A request letter for the designated investment will be sent to the applicant when the application is near finalisation. Within 70 days of the date of the letter request, the applicant must be able to evidence the transfer of funds to the nominating state or territory, which assets have been liquidated and used, and if the source of the funds came from those evidenced in the application. Funds deposited will not be available for access for 4 years. Upon making the designated investment, priority is given to the applicant for finalisation of the visa.

The applicant is responsible for having sufficient funds outside the designated investment amount to cover settlement costs and living expenses.


Overall successful business/investment career

DIBP will assess this through your application, so be sure to keep unsuccessful qualifying businesses or eligible investments to the bare minimum when trying to meet the criteria for three years of experience. The DIBP may decide consult third parties to verify the success of business and investment activities on a local/international scale.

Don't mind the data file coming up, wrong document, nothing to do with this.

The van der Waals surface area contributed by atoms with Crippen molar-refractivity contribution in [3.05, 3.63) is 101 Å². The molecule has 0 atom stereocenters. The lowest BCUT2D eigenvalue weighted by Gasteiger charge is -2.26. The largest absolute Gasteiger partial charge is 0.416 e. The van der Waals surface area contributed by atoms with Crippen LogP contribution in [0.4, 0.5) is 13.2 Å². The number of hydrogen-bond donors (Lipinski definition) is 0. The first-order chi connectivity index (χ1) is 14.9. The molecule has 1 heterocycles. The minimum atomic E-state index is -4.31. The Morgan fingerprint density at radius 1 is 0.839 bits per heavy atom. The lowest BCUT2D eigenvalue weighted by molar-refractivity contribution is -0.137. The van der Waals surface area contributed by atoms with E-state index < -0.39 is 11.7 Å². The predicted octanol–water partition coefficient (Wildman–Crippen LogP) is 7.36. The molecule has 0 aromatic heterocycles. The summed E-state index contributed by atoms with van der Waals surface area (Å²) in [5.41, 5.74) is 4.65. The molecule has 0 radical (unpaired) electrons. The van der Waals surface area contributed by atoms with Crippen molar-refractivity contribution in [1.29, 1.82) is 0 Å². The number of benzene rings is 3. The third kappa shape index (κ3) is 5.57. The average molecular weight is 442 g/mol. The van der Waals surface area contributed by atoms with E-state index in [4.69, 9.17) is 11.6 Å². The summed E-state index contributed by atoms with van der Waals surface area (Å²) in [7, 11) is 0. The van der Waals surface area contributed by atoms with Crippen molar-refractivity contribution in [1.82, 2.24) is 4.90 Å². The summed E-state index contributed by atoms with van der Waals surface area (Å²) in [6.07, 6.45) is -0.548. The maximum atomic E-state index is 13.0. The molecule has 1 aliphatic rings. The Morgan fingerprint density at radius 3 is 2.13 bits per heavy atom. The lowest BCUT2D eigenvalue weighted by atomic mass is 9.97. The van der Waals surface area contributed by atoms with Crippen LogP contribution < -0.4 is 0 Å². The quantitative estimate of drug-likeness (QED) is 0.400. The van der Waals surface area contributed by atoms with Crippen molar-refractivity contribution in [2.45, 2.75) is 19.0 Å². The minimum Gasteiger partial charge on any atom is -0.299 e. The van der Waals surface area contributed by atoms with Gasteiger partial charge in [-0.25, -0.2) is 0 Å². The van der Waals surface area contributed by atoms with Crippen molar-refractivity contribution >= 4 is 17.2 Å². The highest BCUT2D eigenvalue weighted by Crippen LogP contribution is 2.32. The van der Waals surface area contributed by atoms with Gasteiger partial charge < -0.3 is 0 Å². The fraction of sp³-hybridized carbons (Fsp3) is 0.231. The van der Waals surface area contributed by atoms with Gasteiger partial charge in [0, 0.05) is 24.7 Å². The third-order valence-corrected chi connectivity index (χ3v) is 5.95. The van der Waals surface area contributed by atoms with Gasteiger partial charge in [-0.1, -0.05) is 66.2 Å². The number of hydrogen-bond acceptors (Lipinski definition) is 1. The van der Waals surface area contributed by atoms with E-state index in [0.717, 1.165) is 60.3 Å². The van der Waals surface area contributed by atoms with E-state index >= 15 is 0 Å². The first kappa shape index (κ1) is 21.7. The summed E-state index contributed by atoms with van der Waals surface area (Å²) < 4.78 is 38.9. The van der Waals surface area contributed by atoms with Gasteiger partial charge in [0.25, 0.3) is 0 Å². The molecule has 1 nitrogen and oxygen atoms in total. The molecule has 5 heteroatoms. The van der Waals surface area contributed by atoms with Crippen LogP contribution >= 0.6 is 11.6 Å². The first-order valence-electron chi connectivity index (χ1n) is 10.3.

There should be no bankruptcy in the applicant’s history, or active involvement in businesses that have been dissolved or liquidated, or has recently suffered severe trading losses. Should there be extenuating external factors will be taken into account in the applicant’s favour. Some external factors that will be considered include recessions and inflations, a fall in stock market prices, property values and changes in taxation regimes.

The DIBP will assess if the applicant meets the above by taking into account the following factors:

  • the type of business concerned
  • the size of the business concerned
  • the specific role of the applicant in the business
  • how many other professional, technical or trade-qualified staff are employed in the business
  • the applicant’s affiliations (if any) with professional, business/management or other relevant organisations and
  • evidence from the applicant’s time sheets/diary entries, which are used by many service providers as a record of billable hours


Realistic commitment to maintain business/investment activity in Australia